More than six months after the US capitol building was stormed and the barricades are coming down.
New security assessments have lowered the threat level, and the giant fence that was erected shortly after January 6th was to be removed on Saturday.
Americans and the world were astonished when right-wing extremists who supported President Trump managed to force their way into the Congressional building in January.
A new House committee investigating the insurrection is expected to hold its first public hearing with police officers who responded to the attack and custodial staff who cleaned up afterward.
That's according to Mississippi Rep. Bennie Thompson, the chairman of the new select panel.
He said on Friday the committee hopes to "set the tone" of the investigation by hearing from those first responders, many of whom were brutally beaten and verbally assaulted by former President Donald Trump's supporters as they broke into the Capitol.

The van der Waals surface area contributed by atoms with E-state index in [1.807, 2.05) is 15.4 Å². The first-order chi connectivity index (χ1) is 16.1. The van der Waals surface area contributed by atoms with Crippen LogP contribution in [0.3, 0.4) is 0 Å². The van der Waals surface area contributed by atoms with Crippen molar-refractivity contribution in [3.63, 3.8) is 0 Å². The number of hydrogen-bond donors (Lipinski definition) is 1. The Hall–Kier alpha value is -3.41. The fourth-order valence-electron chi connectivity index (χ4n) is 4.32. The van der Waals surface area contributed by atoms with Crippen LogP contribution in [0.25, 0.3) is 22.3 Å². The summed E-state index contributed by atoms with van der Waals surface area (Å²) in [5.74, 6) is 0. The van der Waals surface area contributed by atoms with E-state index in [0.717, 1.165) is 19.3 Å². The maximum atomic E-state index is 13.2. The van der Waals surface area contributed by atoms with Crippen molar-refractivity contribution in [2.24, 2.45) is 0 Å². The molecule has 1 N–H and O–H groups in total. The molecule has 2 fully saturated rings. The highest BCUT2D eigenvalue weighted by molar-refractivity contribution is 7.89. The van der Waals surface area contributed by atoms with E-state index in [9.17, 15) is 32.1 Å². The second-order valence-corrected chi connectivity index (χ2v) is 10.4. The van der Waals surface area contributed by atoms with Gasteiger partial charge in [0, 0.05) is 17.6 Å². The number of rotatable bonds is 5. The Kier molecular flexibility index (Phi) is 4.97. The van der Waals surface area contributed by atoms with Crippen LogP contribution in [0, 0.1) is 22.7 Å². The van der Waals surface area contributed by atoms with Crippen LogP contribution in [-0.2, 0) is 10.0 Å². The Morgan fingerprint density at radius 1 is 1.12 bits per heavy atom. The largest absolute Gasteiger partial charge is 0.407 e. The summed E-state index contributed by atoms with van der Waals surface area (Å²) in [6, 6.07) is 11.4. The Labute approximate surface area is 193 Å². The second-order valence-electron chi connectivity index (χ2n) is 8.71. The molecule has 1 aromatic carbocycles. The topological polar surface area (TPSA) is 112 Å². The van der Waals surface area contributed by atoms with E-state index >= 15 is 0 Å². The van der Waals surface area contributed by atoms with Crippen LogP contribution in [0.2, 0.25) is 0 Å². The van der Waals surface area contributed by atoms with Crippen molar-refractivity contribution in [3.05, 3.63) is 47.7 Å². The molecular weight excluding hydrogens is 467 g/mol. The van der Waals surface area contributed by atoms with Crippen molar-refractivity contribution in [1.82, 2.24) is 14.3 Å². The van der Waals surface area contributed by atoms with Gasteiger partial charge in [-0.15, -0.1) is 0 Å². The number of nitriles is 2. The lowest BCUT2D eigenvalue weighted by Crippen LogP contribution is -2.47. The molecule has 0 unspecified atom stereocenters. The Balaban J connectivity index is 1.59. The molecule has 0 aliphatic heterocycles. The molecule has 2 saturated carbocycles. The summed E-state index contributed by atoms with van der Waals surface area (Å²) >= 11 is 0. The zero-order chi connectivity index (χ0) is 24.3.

Thompson hasn't said whether the panel will call Trump to testify, but did say, "I don't think anyone is off limits."
The FBI has said that over 70 people believed to have taken part have links to extremist groups such as the Proud Boys and many also follow the conspiracy theories of QAnon.
Thousands of National Guard troops were stationed there following the attack, and a wide security boundary complete with razor wire turned the Capitol into a fortress for months.
An outer perimeter was dismantled in March, but the fencing, Capitol Hill traffic detours and a ban on visitors have irritated lawmakers from both parties.